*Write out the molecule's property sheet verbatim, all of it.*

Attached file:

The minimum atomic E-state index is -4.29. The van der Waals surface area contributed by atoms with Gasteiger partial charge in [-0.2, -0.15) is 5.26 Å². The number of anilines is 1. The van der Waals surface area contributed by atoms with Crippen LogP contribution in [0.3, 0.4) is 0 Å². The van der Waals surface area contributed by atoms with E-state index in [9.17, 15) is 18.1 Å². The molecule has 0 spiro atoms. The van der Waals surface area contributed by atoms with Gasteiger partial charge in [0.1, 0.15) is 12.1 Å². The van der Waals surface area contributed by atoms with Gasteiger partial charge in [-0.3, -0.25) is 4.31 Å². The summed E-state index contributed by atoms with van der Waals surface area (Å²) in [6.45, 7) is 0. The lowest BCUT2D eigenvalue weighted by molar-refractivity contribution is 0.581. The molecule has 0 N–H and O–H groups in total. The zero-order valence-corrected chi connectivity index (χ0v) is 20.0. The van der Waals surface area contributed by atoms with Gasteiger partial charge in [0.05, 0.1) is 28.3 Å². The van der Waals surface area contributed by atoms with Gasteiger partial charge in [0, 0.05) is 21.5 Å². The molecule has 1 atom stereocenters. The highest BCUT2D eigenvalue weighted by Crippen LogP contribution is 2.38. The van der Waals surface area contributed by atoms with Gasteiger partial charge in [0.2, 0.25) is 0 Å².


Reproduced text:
The minimum atomic E-state index is -4.29. The van der Waals surface area contributed by atoms with Gasteiger partial charge in [-0.2, -0.15) is 5.26 Å². The number of anilines is 1. The van der Waals surface area contributed by atoms with Crippen LogP contribution in [0.3, 0.4) is 0 Å². The van der Waals surface area contributed by atoms with E-state index in [9.17, 15) is 18.1 Å². The molecule has 0 spiro atoms. The van der Waals surface area contributed by atoms with Gasteiger partial charge in [0.1, 0.15) is 12.1 Å². The van der Waals surface area contributed by atoms with Gasteiger partial charge in [-0.3, -0.25) is 4.31 Å². The summed E-state index contributed by atoms with van der Waals surface area (Å²) in [6.45, 7) is 0. The lowest BCUT2D eigenvalue weighted by molar-refractivity contribution is 0.581. The molecule has 0 N–H and O–H groups in total. The zero-order valence-corrected chi connectivity index (χ0v) is 20.0. The van der Waals surface area contributed by atoms with Gasteiger partial charge in [0.05, 0.1) is 28.3 Å². The van der Waals surface area contributed by atoms with Gasteiger partial charge in [0, 0.05) is 21.5 Å². The molecule has 1 atom stereocenters. The highest BCUT2D eigenvalue weighted by Crippen LogP contribution is 2.38. The van der Waals surface area contributed by atoms with Gasteiger partial charge in [0.2, 0.25) is 0 Å².